Pikeville is a city in Pike County, Kentucky. The population was 6,903 at the 2010 census. It is the county seat of Pike County.
On March 25, 1822, the county's government officials decided to build a new county seat named Liberty, one and one-half mile below the mouth of the Russell Fork River. But some Pike County residents opposed the plan and wanted the county seat to be built at a different location. So the following year, the residents agreed on a location on farm of Elijah Adkins. The new county seat was originally known as Pike or Piketon, but in 1850 it was officially named Pikeville, after explorer Zebulon Pike. On May 6, 1893, Pikeville officially became a city with a charter granted by Kentucky governor John Young Brown.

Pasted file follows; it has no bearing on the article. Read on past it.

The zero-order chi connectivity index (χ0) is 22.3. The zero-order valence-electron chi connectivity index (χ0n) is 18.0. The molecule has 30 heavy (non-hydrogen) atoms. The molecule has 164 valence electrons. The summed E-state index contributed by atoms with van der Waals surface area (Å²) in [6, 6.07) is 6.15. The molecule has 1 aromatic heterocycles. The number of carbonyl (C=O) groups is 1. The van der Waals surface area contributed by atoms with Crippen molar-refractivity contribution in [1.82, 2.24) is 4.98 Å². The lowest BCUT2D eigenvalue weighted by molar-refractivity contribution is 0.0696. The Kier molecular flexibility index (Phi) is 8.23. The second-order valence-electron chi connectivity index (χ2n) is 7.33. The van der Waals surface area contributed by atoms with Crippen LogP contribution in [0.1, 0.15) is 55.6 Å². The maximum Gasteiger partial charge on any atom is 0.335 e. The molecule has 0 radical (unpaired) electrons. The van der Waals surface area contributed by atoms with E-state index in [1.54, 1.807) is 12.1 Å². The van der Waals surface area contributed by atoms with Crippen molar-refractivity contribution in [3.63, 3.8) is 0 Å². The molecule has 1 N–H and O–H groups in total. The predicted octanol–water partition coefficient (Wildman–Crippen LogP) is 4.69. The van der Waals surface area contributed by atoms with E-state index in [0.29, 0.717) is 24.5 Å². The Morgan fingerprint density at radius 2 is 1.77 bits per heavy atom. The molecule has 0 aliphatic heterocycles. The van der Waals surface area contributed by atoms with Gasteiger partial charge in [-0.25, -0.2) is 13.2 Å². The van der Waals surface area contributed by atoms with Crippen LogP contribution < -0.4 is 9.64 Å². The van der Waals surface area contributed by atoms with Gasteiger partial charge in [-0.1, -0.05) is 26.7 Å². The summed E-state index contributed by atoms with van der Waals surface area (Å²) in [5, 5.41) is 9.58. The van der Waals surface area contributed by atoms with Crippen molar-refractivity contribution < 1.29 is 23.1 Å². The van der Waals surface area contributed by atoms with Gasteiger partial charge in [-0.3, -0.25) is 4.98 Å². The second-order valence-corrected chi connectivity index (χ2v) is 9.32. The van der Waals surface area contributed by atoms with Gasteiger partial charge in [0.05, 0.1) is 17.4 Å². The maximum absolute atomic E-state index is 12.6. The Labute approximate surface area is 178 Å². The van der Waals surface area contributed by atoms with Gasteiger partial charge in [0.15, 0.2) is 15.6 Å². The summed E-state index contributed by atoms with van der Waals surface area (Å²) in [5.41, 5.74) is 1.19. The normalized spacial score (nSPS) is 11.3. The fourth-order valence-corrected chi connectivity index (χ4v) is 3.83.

As of the census of 2000, there were 6,295 people, 2,705 households, and 1,563 families residing in the city. The population density was 408.0 people per square mile (157.5/km²). There were 2,981 housing units at an average density of 193.2 per square mile (74.6/km²). The racial makeup of the city was 94.58% White, 2.64% African American, 0.17% Native American, 1.25% Asian, 0.05% Pacific Islander, 0.25% from other races, and 1.05% from two or more races. Hispanics or Latinos of any race were 1.40% of the population.